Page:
Your Place And Mine
Anne-Marie McAleese explores the landscape that nurtured Seamus Heaney, about which he wrote so vividly and where his body now rests. What's left of the world in which he grew up?
The man behind The Forge
Conor McKay relives history and meets blacksmith Barney Devlin, the inspiration behind The Forge. They enter the cold room that Seamus would visit as a young boy, where he’d watch master craftsman Barney blow, hammer and mould the iron. The 93-year-old speaks of the great times enjoyed by the anvil, where everything from the fireplace to the household poker was made, and how times have changed. Barney’s niece Marion Devlin will also join the programme live from Laurel Villa Guest House.
The landscape that thrives around Bellaghy is bogland, rich ground that inspired Heaney’s most famous poem, Digging. Helen Mark joins Ballymacomb man Pat McErlane, his brothers schooled with Seamus and both their families cut turf on the same bog. Here Helen learns about the past generations who lived through the bog and why it was a spiritual place for Seamus.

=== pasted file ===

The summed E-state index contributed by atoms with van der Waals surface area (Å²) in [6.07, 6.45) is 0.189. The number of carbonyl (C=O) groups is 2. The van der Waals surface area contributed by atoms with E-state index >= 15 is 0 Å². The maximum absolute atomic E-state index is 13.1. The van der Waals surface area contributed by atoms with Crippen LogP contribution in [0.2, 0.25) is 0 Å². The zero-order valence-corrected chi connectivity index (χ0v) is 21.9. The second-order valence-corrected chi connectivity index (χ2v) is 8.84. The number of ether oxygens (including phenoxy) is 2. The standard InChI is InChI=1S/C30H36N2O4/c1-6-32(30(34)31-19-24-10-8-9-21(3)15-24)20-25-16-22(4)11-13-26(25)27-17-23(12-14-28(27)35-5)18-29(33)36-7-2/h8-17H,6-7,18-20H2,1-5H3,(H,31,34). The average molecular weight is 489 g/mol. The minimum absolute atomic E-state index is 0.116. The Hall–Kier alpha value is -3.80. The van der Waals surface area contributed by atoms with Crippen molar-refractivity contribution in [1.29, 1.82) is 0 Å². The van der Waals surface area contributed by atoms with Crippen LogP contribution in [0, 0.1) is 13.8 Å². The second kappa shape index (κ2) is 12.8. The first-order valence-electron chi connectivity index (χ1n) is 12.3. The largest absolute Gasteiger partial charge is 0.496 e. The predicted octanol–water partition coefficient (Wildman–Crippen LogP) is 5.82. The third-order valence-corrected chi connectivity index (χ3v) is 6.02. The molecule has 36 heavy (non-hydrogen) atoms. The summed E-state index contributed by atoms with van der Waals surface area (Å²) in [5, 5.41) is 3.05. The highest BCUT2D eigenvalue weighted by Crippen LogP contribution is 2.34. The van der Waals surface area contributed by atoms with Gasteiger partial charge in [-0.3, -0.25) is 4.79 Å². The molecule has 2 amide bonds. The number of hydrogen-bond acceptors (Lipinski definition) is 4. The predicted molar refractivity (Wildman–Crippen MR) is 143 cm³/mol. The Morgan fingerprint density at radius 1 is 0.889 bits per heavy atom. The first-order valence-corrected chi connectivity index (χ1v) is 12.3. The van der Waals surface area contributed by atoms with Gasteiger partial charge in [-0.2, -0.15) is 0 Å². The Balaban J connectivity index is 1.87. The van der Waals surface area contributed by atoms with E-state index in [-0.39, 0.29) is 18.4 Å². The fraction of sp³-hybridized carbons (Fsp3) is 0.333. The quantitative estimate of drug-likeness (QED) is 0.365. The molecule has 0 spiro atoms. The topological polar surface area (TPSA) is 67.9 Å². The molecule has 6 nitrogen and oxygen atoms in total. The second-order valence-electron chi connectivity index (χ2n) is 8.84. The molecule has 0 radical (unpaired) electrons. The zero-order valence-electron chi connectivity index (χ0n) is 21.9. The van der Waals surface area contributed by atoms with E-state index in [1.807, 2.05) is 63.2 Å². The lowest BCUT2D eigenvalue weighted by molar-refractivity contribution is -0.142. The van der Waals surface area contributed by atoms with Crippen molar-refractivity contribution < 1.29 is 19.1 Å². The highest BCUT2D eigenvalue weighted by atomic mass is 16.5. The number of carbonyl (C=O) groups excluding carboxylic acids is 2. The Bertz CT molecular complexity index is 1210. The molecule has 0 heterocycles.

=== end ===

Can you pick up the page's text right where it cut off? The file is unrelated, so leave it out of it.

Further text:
Mossbawn to Heaney's house
The programme will come live from Laurel Villa Guest House, a place that celebrates the life and legacy of Seamus Heaney. The owners Eugene and Geraldine Kielt have displayed poems and pictures in tribute to the local man. Eugene also takes Anne Marie on a walk to Mossbawn, just outside Magherafelt, to Heaney’s childhood home.
Anahorish Primary School
Seamus Heaney went to Anahorish Primary School in the 1940s; this was his educational upbringing before he penned his way as a literary great. Anne Marie meets the P6 class during poetry recital; Mini-Heaney’s who seem to have old heads on young shoulders. Anahorish’s headmaster Danny Quinn and teacher Clare McGroggan will also tell Anne Marie why they’re so proud of the school’s connection to Heaney.